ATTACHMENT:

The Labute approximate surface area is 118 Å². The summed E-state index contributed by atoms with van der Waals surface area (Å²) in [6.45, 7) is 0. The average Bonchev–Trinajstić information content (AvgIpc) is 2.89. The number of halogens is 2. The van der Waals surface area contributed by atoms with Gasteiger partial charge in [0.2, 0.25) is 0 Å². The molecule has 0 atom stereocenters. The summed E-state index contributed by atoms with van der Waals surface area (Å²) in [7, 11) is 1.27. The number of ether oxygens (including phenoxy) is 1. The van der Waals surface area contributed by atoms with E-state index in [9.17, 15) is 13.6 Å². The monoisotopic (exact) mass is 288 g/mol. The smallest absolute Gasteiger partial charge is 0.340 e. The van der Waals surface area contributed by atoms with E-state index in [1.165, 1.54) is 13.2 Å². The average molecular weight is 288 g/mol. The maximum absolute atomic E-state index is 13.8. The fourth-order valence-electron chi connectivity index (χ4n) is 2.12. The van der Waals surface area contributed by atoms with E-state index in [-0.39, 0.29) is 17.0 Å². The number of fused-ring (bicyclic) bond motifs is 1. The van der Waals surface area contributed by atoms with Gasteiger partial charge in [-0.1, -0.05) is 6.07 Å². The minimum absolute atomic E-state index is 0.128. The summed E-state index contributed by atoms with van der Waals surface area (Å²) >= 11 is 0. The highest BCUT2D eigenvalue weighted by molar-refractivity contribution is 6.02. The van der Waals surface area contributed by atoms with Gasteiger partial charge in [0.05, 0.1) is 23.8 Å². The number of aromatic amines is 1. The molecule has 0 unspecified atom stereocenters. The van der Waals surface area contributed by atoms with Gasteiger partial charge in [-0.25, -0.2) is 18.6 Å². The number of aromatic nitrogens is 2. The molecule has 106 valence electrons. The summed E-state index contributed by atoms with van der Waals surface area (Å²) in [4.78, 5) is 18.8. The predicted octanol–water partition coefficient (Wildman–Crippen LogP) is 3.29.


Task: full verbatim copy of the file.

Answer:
The Labute approximate surface area is 118 Å². The summed E-state index contributed by atoms with van der Waals surface area (Å²) in [6.45, 7) is 0. The average Bonchev–Trinajstić information content (AvgIpc) is 2.89. The number of halogens is 2. The van der Waals surface area contributed by atoms with Gasteiger partial charge in [0.2, 0.25) is 0 Å². The molecule has 0 atom stereocenters. The summed E-state index contributed by atoms with van der Waals surface area (Å²) in [7, 11) is 1.27. The number of ether oxygens (including phenoxy) is 1. The van der Waals surface area contributed by atoms with E-state index in [9.17, 15) is 13.6 Å². The monoisotopic (exact) mass is 288 g/mol. The smallest absolute Gasteiger partial charge is 0.340 e. The van der Waals surface area contributed by atoms with E-state index in [1.165, 1.54) is 13.2 Å². The average molecular weight is 288 g/mol. The maximum absolute atomic E-state index is 13.8. The fourth-order valence-electron chi connectivity index (χ4n) is 2.12. The van der Waals surface area contributed by atoms with E-state index in [-0.39, 0.29) is 17.0 Å². The number of fused-ring (bicyclic) bond motifs is 1. The van der Waals surface area contributed by atoms with Gasteiger partial charge in [-0.1, -0.05) is 6.07 Å². The minimum absolute atomic E-state index is 0.128. The summed E-state index contributed by atoms with van der Waals surface area (Å²) >= 11 is 0. The highest BCUT2D eigenvalue weighted by molar-refractivity contribution is 6.02. The van der Waals surface area contributed by atoms with Gasteiger partial charge in [0.05, 0.1) is 23.8 Å². The number of aromatic amines is 1. The molecule has 0 unspecified atom stereocenters. The van der Waals surface area contributed by atoms with Gasteiger partial charge in [-0.25, -0.2) is 18.6 Å². The number of aromatic nitrogens is 2. The molecule has 106 valence electrons. The summed E-state index contributed by atoms with van der Waals surface area (Å²) in [4.78, 5) is 18.8. The predicted octanol–water partition coefficient (Wildman–Crippen LogP) is 3.29.